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Professor Tip Top — Life Is No Matter
(Apollon Records , 2017, CD)

by Jon Davis, Published 2017-09-18

Life Is No Matter Cover art

This band from Bergen has been together since 2011, and Life Is No Matter, their fourth album, is the first I’ve heard of them. Their music is a highly melodic take on Camel’s semi-progressive rock with a hefty dose of Pink Floyd style space rock stirred in. Something like Breathless crossed with Wish You Were Here. There are also hints of 60s psychedelia popping up along the way. And Mellotrons. As such, the music isn’t especially dense or complex, but what it lacks in edginess it more than makes up with great melodies and clever arrangements. The two men responsible for the composition are singer Svein Magnar Hansen, who writes the lyrics, and guitarist Sam Fossbakk, who writes the music and covers the keyboards as well. In some ways, it could be said that the keyboards actually dominate the sound, with an arsenal of vintage sounds including the previously mentioned Mellotron and various synths made by Moog, ARP, and EMS. When he plays guitar leads, Fossbakk has a bluesy feeling that heightens the Pink Floyd connection. There are a couple of times where we hear “Echoes” style seagull sounds, first in the instrumental opening track, then later in “Fog in the Morning,” which ends with a synth part reminiscent of “On the Run” with the seagull wails on top. That’s a really nice touch. Hansen’s voice is breathy and delicate, and is often multi-tracked in a way similar to Camel’s lushest vocal harmonies. The lyrics are all in Norwegian, which is totally fine by me — I’d rather listen to words in a language I don’t understand than lame lyrics in English (not to say Hansen’s lyrics are lame, I just don’t know). The rhythm section consists of Stein Høgseth (bass) and Charles Wise (drums), and while their playing is quite solid and sensitive to the needs of the arrangements, given the prominence of Fossbakk and Hansen’s contributions, you hardly notice the bass and drums. For those who favor the melodic side of progressive rock and aren’t yet aware of Professor Tip Top, I can’t think of a better alternative to revisiting the old Camel albums.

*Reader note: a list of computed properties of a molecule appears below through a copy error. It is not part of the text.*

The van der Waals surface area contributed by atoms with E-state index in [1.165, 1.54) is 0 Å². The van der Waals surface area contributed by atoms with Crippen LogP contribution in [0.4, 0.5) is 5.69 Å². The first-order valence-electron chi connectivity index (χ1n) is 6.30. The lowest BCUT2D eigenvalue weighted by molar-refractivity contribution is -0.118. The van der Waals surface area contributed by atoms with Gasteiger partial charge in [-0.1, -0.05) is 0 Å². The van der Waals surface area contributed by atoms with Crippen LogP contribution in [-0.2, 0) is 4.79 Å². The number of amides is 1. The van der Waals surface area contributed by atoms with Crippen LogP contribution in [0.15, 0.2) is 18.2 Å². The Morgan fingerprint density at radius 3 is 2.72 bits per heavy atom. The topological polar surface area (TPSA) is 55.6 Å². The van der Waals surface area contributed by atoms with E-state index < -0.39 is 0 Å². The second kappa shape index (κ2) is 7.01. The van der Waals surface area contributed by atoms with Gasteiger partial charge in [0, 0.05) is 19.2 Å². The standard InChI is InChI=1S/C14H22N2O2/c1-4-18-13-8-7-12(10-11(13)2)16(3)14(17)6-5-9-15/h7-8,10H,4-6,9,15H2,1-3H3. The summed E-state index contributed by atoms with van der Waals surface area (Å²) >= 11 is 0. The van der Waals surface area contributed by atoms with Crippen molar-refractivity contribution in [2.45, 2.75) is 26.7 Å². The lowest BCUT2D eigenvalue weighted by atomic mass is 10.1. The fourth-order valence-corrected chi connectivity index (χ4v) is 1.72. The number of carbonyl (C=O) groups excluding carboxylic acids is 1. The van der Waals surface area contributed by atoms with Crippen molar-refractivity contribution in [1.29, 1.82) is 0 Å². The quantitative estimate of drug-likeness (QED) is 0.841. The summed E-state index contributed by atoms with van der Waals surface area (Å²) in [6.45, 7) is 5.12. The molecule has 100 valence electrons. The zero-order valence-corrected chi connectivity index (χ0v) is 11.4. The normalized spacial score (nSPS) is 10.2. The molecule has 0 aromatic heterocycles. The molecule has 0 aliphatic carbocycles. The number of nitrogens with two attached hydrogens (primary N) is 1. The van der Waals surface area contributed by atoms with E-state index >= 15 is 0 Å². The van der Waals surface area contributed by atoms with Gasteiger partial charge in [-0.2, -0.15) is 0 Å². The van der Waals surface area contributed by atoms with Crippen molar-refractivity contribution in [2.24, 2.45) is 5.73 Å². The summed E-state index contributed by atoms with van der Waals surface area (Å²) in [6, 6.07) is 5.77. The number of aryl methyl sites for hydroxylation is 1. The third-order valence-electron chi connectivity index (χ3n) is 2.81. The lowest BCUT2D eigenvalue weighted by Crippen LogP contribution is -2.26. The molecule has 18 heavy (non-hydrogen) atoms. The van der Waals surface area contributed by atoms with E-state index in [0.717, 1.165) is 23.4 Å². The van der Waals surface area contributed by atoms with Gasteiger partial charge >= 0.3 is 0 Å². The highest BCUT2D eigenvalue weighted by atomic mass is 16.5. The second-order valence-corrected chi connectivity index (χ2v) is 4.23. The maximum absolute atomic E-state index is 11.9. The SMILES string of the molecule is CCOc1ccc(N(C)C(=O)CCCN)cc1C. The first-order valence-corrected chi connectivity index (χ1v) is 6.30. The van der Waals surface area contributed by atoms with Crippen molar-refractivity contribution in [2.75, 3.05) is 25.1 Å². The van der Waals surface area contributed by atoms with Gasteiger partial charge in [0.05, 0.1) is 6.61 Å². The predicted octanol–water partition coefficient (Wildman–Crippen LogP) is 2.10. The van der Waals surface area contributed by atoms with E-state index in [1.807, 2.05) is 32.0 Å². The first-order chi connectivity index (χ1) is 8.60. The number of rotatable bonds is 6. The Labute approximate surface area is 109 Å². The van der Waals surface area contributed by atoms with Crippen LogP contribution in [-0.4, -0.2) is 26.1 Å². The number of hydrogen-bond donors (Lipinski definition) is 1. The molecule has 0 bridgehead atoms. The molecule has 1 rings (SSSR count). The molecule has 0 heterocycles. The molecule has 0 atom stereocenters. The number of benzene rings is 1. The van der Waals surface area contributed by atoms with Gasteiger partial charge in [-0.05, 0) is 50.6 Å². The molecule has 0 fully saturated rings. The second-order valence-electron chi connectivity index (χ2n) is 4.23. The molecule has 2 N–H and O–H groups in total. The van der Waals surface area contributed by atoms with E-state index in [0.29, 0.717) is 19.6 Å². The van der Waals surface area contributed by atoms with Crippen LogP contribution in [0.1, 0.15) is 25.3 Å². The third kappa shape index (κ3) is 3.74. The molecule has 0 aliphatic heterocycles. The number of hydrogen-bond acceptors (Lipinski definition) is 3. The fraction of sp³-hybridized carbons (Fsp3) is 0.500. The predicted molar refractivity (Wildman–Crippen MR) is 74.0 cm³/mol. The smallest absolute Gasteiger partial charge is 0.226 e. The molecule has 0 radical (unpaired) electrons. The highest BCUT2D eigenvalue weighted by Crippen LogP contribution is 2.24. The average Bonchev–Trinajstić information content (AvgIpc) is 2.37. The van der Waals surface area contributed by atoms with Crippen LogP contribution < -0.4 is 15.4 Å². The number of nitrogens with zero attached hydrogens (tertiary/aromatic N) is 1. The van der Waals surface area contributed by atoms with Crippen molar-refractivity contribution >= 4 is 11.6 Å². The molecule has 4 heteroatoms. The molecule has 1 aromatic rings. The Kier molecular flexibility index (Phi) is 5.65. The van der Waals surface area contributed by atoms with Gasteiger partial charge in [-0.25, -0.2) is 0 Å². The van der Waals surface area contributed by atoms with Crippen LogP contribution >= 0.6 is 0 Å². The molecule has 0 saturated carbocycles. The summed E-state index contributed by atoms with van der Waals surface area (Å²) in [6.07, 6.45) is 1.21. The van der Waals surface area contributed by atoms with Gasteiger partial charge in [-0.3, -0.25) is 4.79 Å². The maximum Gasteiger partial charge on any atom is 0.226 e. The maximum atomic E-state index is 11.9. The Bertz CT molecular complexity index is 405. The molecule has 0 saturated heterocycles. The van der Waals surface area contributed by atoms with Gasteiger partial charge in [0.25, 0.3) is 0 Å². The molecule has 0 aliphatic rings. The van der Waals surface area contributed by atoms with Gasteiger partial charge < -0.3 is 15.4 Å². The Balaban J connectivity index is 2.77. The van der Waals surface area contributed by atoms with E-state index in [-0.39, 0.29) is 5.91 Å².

Filed under: New releases, 2017 releases

Related artist(s): Professor Tip Top

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